Shadows that draw you into the depths; highlights that illuminate not just faces one might shy away from, but also layers and layers of stories tucked away into lives that are everything but forgotten. These are what paint the surface of English photographer Jim Mortram’s images. But as you get sucked beyond the haunting black and whites, what’s revealed is the compelling, heart-wrenching, and inspiring plight of the people he photographs. His vision and his works are beyond aesthetics, however exquisite they are, but are aimed to open minds into whole new levels of awareness and empathy for those living outside society’s welcoming arms.
Based in the rural town of Dereham, Norfolk, Mortram is a full-time carer for his mother who suffers from epilepsy. He had to leave university and his pursuit for a degree in painting in order to be there for his family. His duties took him away from the outside world, led to lost connections with people, and created a feeling of isolation and disjointedness from society. Thus in 2006, Mortram started his project, Small Town Inertia, as a means to reconnect with life and perhaps find something for himself beyond his current responsibility.
Ever since he started, Mortram hasn’t gone beyond the three-mile radius of his home, and has kept his work’s focus on individuals residing close to him. He immediately gravitated towards people who shared his feelings of fragmentation from the rest of the world. They range from those suffering some kind of mental illness or physical disability, or victims of violence, or those who have, for one reason or another, fallen into hard times. To him, they are people who in society’s eyes are too irrelevant or too much work to be given notice. As someone with a means to record and share their plight, he has taken it upon himself to help them find a voice, be heard, and be recognised.
And what a work he has done indeed.
Through black and white documentary portraiture and an accompanying narrative, Mortram has captured the essence of the individuals he has photographed. Through his lens they are presented in their raw honesty, evocative, piercing. His images perfectly capture the atmosphere of loneliness, of separation, but not without the air of resilience and fortitude the individuals themselves possess. He shows that in the chaos of their lives, there is hope; in the difficulty there is still, and always will be, dignity.
One example is his series on Tilney1, a man diagnosed with schizophrenia, whose constant struggle to cope with his condition, his medications, and his head has withheld him from a life resembling anything close to normal. Mortram photographs Tilney1 in his home, going through his day to day existence. One photo shows him watching TV, trying to drown out his head with external sounds. One photo shows him sticking his artworks on his wall, his means of release from his demons. One photo shows him sitting at the bus stop, trying his best to shut down and take a break from his constantly screaming thoughts. Through the straightforwardness and simplicity of the photos, Tilney1’s struggle is undeniable. Yet each also shows his constant attempt to beat his condition.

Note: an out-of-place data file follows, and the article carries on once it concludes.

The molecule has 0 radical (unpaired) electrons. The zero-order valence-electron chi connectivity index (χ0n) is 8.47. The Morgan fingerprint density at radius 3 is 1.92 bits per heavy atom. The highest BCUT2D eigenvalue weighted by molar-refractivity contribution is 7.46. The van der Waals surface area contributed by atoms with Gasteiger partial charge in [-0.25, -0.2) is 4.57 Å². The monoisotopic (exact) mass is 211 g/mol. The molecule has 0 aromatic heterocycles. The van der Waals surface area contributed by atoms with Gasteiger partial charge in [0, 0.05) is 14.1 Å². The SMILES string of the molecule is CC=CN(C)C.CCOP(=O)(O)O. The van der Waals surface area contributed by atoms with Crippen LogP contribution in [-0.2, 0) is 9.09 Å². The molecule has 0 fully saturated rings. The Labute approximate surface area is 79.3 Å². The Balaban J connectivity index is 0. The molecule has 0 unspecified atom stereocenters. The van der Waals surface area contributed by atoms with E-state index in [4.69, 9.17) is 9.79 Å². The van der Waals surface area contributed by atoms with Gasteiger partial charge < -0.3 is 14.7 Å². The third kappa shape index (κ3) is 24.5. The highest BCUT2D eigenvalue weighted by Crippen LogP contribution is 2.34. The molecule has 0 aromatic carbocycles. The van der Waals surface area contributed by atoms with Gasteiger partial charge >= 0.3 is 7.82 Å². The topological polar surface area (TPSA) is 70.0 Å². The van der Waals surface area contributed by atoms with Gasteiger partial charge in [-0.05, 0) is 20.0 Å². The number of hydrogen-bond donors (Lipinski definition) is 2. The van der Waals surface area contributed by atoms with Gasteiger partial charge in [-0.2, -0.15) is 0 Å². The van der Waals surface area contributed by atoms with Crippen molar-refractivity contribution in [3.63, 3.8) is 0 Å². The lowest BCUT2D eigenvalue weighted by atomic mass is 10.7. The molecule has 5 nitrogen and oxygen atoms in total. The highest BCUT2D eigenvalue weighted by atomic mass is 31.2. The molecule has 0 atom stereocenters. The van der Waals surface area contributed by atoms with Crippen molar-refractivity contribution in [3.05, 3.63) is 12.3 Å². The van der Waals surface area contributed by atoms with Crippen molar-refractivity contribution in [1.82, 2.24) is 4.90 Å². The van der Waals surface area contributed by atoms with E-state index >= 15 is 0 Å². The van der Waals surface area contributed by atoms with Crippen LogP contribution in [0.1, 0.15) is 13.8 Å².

Mortram’s project is filled with tens of series on people similar to Tilney1. There is one on David, an old man who lost his sight in an accident and his battle to deal with not only the isolation blindness gave him, but also with the loss of his elderly mother and only companion’s passing. There is another on Simon, a man who has been trying to forge a life despite his epilepsy. And there is one on The People’s Picnic, a group of individuals who have taken it upon themselves to provide regular meals for the homeless.
Through his visceral and powerful images, Mortram has not only shone the spotlight on people who deserve to be seen, but has also brought other, more able citizens to these individuals’ aid. By raising money for local organisations, foundations, and even something as seemingly small as a SARA scanner for David, Jim Mortram has catalysed a movement towards better acceptance, more sympathy, and bigger support for those who need it most.
Jim Mortram has quoted in one online interview that he doesn’t believe in taking pictures, he believes in making them. Through his work, not only has he created sensitive yet intense images which champion the voiceless, he has actually created a means for society to unify in uplifting and improving itself.
Julia Escano – Shoot The Frame
Photographer: Jim Mortram